Forward Gilbert Brown tossed the ball inbounds to Ramon, and he passed off to guard Keith Benjamin. Instead of forcing it down low to closely-guarded forward Sam Young, who was Dixon's first option, Benjamin drove to the hoop.
When WVU guard Wellington Smith decided to double-team the ball, Benjamin quickly kicked it out to Ramon in the corner. He had a wide-open 3-pointer, thanks to a screen by center DeJuan Blair. Ramon arched the shot with 0.2 seconds remaining, and it swished as the horn sounded to give Pittsburgh an exhilarating one-point win against West Virginia in a Big East matchup Thursday night at the Petersen Events Center.
"Keith can make plays, so they were worried about the time on the clock,'' Ramon said. "And when there's only like two seconds left, you have to worry about the guy with the ball. Keith was going to the basket.
"So, they definitely didn't want to give him a shot. But he jump-stopped and got the ball to the open man. ... It feels good. It feels good, especially since it was a tough game, the way it was developing.''
Other than the game-winning trey, Ramon had a rough game. He was 1-for-5 shooting before the final shot, as Pitt's brick-laying convention continued. The Panthers shot 40 percent from the field, including 33.3 from 3-point range and 62.5 percent from the free-throw line.
Ramon (2-for-6), Benjamin (4-12) and Blair (3-13) struggled from the outset, but the game-winning 3-pointer was perfect. Did Ramon know it on the release?
"Hey, I was hoping,'' Ramon said. "The rotation was good. I felt good, but you can never trust a shot. So, once it went through the net, that's when you feel good. (But) I don't know, I just spaced out after the shot. Everybody just ran toward me, but I was just hoping that I got it off in time.
"That's what I was worrying about, the time, and it feels good. ... I wasn't shooting too well today, but Keith having confidence in me to knock down shots, that just says a lot about my teammates. And I'm glad I was able to do it.''
Blair certainly believed the right player took the final shot for Pitt.
"That shot was good, an excellent shot, and I knew it was good as soon as it left his hands,'' Blair said. "He came through, but I give all the credit to (Ramon and Benjamin). They made the play happen. I was just standing around. If it came off, I was ready to go get it, but I just give it to them and my teammates.
"I had a rough game, but I fought to the end. And Ronald bailed me out. I say thank you to him. This was a good win for us, putting us back on track, and now we have to get a win streak started. We had a couple tough games, but we're not going to fall. So, we're going to keep moving forward from here.''
Ramon noted that this result was a 180-degree turnaround from his play one month ago at Villanova. The Panthers had the ball with time running out, and Ramon turned it over as time expired in a disheartening 64-63 Pitt loss.
"That feeling I had at the Villanova game, it was a bad feeling,'' Ramon said. "Coming down to the end, knowing that we had to execute and had to play hard, and we didn't. And losing a close game like that, it definitely didn't feel good. And then, coming back on the bus, it was quiet. So, it's definitely a different feeling. And this feels real good.''
The heart-pumping victory must have made all the Panthers feel good, because injured guard Levance Fields ran from the Pitt bench toward Ramon in a near-record time. He practically ran over Brown in the process and joined his teammates in piling on Ramon.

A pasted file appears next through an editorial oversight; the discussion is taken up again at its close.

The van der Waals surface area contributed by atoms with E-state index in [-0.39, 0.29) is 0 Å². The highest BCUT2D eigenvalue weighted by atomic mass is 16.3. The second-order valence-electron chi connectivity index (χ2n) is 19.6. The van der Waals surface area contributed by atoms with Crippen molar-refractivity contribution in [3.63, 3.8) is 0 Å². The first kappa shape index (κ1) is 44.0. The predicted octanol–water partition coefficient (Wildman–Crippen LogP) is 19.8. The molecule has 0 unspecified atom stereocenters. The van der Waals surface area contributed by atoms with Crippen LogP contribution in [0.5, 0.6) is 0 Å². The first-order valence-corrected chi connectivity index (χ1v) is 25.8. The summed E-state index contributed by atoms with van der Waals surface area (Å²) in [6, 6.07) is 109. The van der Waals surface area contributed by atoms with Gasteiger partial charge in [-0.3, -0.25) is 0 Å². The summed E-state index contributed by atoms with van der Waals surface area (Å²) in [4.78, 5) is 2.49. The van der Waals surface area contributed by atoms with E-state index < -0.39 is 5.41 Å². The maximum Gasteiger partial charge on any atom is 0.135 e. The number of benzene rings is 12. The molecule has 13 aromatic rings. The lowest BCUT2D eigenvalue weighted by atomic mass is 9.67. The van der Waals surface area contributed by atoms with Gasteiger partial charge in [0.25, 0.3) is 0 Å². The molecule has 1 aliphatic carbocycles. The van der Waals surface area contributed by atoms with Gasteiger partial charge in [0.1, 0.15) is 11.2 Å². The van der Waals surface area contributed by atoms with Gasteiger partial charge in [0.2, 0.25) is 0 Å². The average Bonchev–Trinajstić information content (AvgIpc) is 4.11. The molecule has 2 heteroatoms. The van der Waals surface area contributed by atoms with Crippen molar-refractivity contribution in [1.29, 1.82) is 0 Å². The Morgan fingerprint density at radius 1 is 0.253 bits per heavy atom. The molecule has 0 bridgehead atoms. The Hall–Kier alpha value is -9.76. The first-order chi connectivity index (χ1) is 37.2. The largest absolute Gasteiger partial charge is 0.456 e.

"Like we keep saying, it's just a matter of time before No. 2 suits up,'' Benjamin said. "He's doing everything he needs to do just to get back on the court, and he's still one of our biggest leaders.
"He's still in the huddles and in the locker room and hear every day before practice. ... He's moving extremely well at this rate, and I'm sure he's ahead of schedule, whatever they predicted.''
Dixon noted that Fields CT Scan Thursday showed that the broken bone in his foot was completely healed, and it was just a matter of him getting back in shape and being able to practice live. Running across the court is one thing, but guarding someone is another, Dixon said.
There was another sequence that occurred with 4:58 remaining that affected the outcome. Pitt's Tyrell Biggs missed one free throw with Pitt leading 48-45. There was a foul on the rebound, and WVU's Joe Alexander went to the line. Dixon and his staff told the referees that he wasn't the player who was fouled, but they let Alexander shoot and make two free throws to get WVU within one.
Then, the refs decided to call a timeout and check the TV monitor to get the call correctly. They eventually changed it, took the points off the board and sent Cam Thoroughman to the line. He missed the front end of a one-on-one, and the Mountaineers ended up with no points in the that situation. WVU coach Bob Huggins was livid and said after the game that he's never seen anything like that where points were taken off the board.
Dixon said it's happened a lot in his coaching career and the refs got it right, because "it was a correctable error. (But) we told them the entire time from the beginning that they had the wrong guy. I just don't know why they waited until after the guy made the free throws to check it.''
Pitt assistant athletic director for media relations, E.J. Borghetti, discussed the situation with the officials and got the same explanation. It was a correctable error and could only be changed during a stoppage in play. If the clock would have started again, the points would have counted.
Ramon Torches West Virginia
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